Daniel: a man against culture or a light within culture?

I have always viewed Daniel as a hardnosed young man who stood steadfastly against all things Babylonian. After reading the first chapter of Daniel this morning, I am now changing my view of him. He appears not as a man against culture but a light within culture.

Daniel was among the first Israelites deported to Babylon, sometime around 600 BCE. It is reported that King Nebuchadnezzar gathered up a group of young Israelite men from the royal family and the nobility. He took these men into the palace for enculteration in the ways of Babylon. He commanded that the young men eat choice foods from the king's own kitchen. However, the story reports that Daniel refused to eat the king's food. Why?

I have thought, along with many other Christians, that Daniel did this because he refused to be made into a Babylonian. There may be some truth to this, but the text presents Daniel in a different light. Why did he refuse to eat the king's food? Because in doing so, he would defile himself (v. 8). Is it defiling to eat Babylonian food because it is Babylonian? Probably not, since that was the food God had provided to all Israelites who were now living in Babylon. Rather, it is probable that something in the king's food ran counter to God's laws about dietary restrictions. It was defiling because it offended God's law, not simply because it was Babylonian.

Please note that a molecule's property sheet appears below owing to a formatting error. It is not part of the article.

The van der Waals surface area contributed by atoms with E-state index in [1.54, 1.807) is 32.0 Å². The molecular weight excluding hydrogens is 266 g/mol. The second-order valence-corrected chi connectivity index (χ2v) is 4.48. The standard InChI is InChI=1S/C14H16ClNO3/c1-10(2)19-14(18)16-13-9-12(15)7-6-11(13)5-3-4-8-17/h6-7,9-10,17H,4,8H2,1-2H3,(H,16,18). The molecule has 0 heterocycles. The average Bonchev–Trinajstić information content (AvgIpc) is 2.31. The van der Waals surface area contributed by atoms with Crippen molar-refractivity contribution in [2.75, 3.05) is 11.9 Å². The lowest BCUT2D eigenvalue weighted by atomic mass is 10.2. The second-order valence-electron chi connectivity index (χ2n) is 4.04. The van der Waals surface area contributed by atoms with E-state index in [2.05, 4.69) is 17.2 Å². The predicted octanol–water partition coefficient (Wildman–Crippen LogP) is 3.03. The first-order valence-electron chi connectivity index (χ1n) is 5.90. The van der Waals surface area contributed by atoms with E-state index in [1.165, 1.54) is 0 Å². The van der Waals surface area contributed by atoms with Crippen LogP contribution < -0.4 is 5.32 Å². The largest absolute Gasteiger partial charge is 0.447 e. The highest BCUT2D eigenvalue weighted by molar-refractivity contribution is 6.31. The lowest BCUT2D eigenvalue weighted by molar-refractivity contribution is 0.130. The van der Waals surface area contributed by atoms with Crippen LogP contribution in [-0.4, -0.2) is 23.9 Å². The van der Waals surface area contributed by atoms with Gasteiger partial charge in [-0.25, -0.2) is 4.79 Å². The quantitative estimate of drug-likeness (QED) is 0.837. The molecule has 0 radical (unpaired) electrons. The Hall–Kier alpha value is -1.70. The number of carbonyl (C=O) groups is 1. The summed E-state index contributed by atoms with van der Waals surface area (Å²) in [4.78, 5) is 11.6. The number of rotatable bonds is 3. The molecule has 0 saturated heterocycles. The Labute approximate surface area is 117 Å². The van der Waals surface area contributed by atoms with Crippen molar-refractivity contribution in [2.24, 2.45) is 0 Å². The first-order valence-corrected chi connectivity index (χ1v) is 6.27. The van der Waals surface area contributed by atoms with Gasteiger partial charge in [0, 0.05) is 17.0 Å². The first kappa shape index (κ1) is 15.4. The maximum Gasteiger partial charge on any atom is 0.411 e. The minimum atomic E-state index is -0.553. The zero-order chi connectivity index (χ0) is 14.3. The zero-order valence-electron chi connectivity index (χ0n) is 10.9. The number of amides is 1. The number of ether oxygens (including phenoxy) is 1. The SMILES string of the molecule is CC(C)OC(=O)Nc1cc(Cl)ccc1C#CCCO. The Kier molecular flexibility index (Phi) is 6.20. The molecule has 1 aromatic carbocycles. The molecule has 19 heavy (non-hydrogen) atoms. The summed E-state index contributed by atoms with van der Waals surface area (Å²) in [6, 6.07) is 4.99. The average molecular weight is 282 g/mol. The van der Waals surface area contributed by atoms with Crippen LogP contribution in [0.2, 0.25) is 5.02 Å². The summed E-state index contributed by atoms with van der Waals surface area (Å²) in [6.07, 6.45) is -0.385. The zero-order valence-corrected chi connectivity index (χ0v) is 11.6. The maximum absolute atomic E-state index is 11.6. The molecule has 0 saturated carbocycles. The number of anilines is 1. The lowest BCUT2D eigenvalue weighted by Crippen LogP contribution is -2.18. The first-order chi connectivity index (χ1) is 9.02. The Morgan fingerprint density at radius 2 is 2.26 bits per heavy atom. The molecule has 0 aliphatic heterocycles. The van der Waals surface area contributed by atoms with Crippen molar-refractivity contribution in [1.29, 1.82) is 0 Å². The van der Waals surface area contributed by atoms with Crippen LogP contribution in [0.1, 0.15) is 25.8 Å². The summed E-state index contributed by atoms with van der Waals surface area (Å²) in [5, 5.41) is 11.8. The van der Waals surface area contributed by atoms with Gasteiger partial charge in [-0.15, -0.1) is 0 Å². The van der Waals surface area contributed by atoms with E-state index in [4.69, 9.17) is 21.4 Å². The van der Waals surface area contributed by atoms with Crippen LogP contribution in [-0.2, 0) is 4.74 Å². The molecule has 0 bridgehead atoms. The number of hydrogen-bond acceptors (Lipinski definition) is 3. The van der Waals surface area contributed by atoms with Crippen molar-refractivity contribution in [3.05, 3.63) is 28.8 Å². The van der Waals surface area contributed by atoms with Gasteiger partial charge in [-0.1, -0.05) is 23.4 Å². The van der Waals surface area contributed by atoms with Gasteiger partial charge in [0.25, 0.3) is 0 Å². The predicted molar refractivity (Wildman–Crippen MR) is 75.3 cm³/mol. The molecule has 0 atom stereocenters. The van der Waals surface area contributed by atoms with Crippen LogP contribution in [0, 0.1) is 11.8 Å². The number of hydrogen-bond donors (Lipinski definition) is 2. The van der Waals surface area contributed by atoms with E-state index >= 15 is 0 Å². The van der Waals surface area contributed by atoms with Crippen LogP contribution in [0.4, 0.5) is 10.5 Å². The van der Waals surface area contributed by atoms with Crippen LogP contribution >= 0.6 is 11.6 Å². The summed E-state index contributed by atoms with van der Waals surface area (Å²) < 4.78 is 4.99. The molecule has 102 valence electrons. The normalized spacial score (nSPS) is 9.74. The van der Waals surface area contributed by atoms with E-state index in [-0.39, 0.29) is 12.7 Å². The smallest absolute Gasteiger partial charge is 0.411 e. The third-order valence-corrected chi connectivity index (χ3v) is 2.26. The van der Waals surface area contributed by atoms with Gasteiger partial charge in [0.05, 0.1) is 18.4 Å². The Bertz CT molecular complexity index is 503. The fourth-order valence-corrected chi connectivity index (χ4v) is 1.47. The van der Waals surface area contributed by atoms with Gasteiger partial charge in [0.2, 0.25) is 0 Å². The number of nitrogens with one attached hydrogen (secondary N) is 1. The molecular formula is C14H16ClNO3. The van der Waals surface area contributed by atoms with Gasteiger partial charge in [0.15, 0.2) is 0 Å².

So we see Daniel taking a stand of faithfulness to purity under God's law. Does he reject Babylonian culture? No! He and his friends gained knowledge of all kinds of literature (v. 17), which included the literature of the Babylonians (v. 4). Daniel engaged Babylonian culture openly, and he behaved respectfully toward his hosts. He was unique in that he was very clear about who he was and what he would do (and not do).

Note that among all the Israelite men brought into the king's palace, Daniel is the only one who refused to be defiled by the king's food. He brought along with himself his buddies. Other than Daniel and his three friends, it appears all the young Israelite men ate the defiling food.

And note as well who God blesses. Daniel and friends stood out as having abundant wisdom and understanding (v. 20), and Daniel was also given the ability to interpret dreams and visions (v. 17).

The lesson here is to be respectful to those around us in our own culture, but not to defile ourselves by offending the way God has called us to live -- which starts with Jesus' call to love God and others. If we remain pure in this way, we will then be a light in our culture... just like Daniel.


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